• Portus Lemanis: The Forgotten Saxon Shore Fort
    A sad look at forgotten history as we discuss the significant Roman remains laying unexcavated, untouched, in private land, barely accessible to people without trespassing, at Portus Lemanis. Near modern Hythe and Lympne. At one point a significant Saxon Shore Fort and Port for the Classis Britannica, the Romano-British navy.
  • Roman History in a Nutshell – The Samnite Wars ~343 BCE – ~290 BCE
    A look at Rome’s wars with the Samnites, a central italian group mainly populating the Apenning region. These wars would lead to Rome’s first direct control of Grecian culture, via Neapolis, as well as pushing their boundaries closer to the Greek and Carthaginian superpowers.
  • Caturday Special: Homotherium
    A look at the lesser-explored but no less impressive sabre toothed cat genus Homotherium – with a wealth of evidence for a brutal, chasing hunting style, potentially pack hunting, almost certainly a social cat, Homotherium perhaps deserves a lot more care, attention and understanding than its more widely known cousin the Smilodon. Also they butchered stuff…Awesome!
  • Where Have I Been? Where am I Going?
    This is a difficult post to write. I’ve heard it a million times, that self-evident mantra of suicide being ‘the coward’s way out’ but that’s a load of shit. I’ve tried and it was the hardest decision I’ve ever had to make in my life. Unlike almost any other decision there’s no undoing it, repairing, or putting it back together. Don’t worry this isn’t a suicide note. But, I think that’s people’s attitudes on quitting, too. Yet I love what I do. I don’t want to leave it behind. I had a plan, certain life-shit happened that caused a majorContinue reading “Where Have I Been? Where am I Going?”
  • Caturday Special: The Eurasian Cave Lion, Panthera spelaea
    A discussion about the European or Eurasian Cave Lion and the interwoven nature of the relationship between lions and humans since prehistory.
  • Piecaramba! Crusty, but not Old
    I’ve recently been writing about my travels and sadly for Southampton it was little more than an overnight stop for me. I met up with some family there, deposited the mother with my sister for their onward travels, had a kip in a B&B and then fucked off home. It’s a shame because a short walk into the centre showed me there was clearly more to Southampton I had not seen and it would be a joy and a pleasure to explore it further but the only significant stop I did make outside of the international food aisles of theContinue reading “Piecaramba! Crusty, but not Old”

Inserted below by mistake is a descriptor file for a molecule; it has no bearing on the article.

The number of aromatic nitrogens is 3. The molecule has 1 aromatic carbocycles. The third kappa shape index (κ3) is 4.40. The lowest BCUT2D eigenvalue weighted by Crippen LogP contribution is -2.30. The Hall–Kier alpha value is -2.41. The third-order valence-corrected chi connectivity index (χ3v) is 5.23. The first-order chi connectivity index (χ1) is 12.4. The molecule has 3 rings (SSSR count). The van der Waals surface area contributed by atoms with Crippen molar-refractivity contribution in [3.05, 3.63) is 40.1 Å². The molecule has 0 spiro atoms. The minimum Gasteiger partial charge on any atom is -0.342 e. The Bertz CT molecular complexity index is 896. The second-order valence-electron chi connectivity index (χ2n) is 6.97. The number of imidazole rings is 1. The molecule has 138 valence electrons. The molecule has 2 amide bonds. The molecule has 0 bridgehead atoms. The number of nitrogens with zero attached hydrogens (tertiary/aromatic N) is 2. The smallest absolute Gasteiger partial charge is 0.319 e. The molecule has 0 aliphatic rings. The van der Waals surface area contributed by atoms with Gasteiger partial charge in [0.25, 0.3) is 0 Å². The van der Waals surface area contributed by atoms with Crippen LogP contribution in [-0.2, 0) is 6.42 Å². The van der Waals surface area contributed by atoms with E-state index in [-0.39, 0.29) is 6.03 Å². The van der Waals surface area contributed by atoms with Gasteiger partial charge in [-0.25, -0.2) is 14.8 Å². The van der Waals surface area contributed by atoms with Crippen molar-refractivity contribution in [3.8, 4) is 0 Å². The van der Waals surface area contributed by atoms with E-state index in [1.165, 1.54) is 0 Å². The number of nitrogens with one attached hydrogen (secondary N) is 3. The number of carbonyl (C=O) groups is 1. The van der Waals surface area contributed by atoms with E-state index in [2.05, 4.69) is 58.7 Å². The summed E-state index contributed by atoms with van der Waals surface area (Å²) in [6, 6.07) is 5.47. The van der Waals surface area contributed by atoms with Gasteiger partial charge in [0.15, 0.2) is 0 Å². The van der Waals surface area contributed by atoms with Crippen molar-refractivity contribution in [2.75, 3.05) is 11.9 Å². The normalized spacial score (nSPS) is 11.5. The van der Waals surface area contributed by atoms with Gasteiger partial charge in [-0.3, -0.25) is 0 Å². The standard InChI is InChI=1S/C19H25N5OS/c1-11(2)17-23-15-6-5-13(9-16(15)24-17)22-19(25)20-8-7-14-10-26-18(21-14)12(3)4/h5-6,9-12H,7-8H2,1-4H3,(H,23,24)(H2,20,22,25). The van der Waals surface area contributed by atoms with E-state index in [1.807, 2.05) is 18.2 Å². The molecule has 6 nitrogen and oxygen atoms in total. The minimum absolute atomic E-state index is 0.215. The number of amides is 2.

• Fishbourne Roman Palace: A Must See!
    If you know anything about Roman Britain which, if you’re on my website, I’m hoping you don’t know a lot, you will know that just outside Chichester, a place I looked at last time out, is a place called Fishbourne. Where’s Fishbourne? In the sea, dickhead! Fishbourne is the site of one of the most remarkable Roman spectacles in the whole of the United Kingdom, a palatial villa that would have been vast in scale, dominating the local landscape and some of the ruins of which are still visible today. I say ‘ruins’. I mean, a lot of the wallsContinue reading “Fishbourne Roman Palace: A Must See!”
  • Noviomagus Reginorum: Roman Chichester
    A look at the town of Chichester, its history, with particular focus on Noviomagus Reginorum, the old Roman town and the surprisingly key role it played in the invasion of Britain by the Romans.